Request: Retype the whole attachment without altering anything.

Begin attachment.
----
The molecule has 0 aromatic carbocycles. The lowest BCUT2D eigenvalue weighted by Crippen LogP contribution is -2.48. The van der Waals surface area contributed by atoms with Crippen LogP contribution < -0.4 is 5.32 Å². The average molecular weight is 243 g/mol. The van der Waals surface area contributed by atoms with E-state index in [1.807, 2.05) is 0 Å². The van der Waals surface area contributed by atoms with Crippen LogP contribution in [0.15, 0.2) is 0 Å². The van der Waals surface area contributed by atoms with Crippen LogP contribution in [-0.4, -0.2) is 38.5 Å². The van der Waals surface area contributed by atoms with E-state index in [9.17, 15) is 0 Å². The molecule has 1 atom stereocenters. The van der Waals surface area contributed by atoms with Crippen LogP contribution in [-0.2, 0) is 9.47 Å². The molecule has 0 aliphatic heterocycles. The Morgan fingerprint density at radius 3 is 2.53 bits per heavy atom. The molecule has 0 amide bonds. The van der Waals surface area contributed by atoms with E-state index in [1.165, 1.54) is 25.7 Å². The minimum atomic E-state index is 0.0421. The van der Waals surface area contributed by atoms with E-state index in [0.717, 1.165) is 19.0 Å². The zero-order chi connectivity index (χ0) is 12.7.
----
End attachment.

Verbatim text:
The molecule has 0 aromatic carbocycles. The lowest BCUT2D eigenvalue weighted by Crippen LogP contribution is -2.48. The van der Waals surface area contributed by atoms with Crippen LogP contribution < -0.4 is 5.32 Å². The average molecular weight is 243 g/mol. The van der Waals surface area contributed by atoms with E-state index in [1.807, 2.05) is 0 Å². The van der Waals surface area contributed by atoms with Crippen LogP contribution in [0.15, 0.2) is 0 Å². The van der Waals surface area contributed by atoms with Crippen LogP contribution in [-0.4, -0.2) is 38.5 Å². The van der Waals surface area contributed by atoms with E-state index in [9.17, 15) is 0 Å². The molecule has 1 atom stereocenters. The van der Waals surface area contributed by atoms with Crippen LogP contribution in [-0.2, 0) is 9.47 Å². The molecule has 0 aliphatic heterocycles. The Morgan fingerprint density at radius 3 is 2.53 bits per heavy atom. The molecule has 0 amide bonds. The van der Waals surface area contributed by atoms with E-state index in [1.165, 1.54) is 25.7 Å². The minimum atomic E-state index is 0.0421. The van der Waals surface area contributed by atoms with E-state index in [0.717, 1.165) is 19.0 Å². The zero-order chi connectivity index (χ0) is 12.7.